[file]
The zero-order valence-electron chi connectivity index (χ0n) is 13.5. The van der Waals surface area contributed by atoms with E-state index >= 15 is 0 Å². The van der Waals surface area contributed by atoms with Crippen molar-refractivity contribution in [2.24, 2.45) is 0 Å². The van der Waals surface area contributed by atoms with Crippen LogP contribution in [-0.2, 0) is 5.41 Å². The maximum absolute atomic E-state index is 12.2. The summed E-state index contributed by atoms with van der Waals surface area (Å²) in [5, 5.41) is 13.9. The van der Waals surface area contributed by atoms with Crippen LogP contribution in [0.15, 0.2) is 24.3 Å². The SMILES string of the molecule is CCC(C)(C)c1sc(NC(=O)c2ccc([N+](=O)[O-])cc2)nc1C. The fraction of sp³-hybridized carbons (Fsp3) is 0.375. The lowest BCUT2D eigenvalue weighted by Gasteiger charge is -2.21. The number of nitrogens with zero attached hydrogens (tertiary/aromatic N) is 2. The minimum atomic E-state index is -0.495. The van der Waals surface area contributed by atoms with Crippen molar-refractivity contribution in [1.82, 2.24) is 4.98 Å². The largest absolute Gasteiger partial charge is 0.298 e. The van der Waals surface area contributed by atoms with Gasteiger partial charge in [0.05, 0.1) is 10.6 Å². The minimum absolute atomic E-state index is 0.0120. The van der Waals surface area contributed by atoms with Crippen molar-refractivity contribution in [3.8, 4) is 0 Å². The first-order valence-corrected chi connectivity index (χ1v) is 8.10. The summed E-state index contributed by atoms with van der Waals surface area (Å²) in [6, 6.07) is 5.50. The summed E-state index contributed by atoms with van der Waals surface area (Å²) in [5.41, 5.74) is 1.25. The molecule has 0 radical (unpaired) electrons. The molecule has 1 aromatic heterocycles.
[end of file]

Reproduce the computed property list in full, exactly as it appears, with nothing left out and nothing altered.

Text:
The zero-order valence-electron chi connectivity index (χ0n) is 13.5. The van der Waals surface area contributed by atoms with E-state index >= 15 is 0 Å². The van der Waals surface area contributed by atoms with Crippen molar-refractivity contribution in [2.24, 2.45) is 0 Å². The van der Waals surface area contributed by atoms with Crippen LogP contribution in [-0.2, 0) is 5.41 Å². The maximum absolute atomic E-state index is 12.2. The summed E-state index contributed by atoms with van der Waals surface area (Å²) in [5, 5.41) is 13.9. The van der Waals surface area contributed by atoms with Crippen LogP contribution in [0.15, 0.2) is 24.3 Å². The SMILES string of the molecule is CCC(C)(C)c1sc(NC(=O)c2ccc([N+](=O)[O-])cc2)nc1C. The fraction of sp³-hybridized carbons (Fsp3) is 0.375. The lowest BCUT2D eigenvalue weighted by Gasteiger charge is -2.21. The number of nitrogens with zero attached hydrogens (tertiary/aromatic N) is 2. The minimum atomic E-state index is -0.495. The van der Waals surface area contributed by atoms with Crippen molar-refractivity contribution in [1.82, 2.24) is 4.98 Å². The largest absolute Gasteiger partial charge is 0.298 e. The van der Waals surface area contributed by atoms with Gasteiger partial charge in [0.05, 0.1) is 10.6 Å². The minimum absolute atomic E-state index is 0.0120. The van der Waals surface area contributed by atoms with Crippen molar-refractivity contribution in [3.8, 4) is 0 Å². The first-order valence-corrected chi connectivity index (χ1v) is 8.10. The summed E-state index contributed by atoms with van der Waals surface area (Å²) in [6, 6.07) is 5.50. The summed E-state index contributed by atoms with van der Waals surface area (Å²) in [5.41, 5.74) is 1.25. The molecule has 0 radical (unpaired) electrons. The molecule has 1 aromatic heterocycles.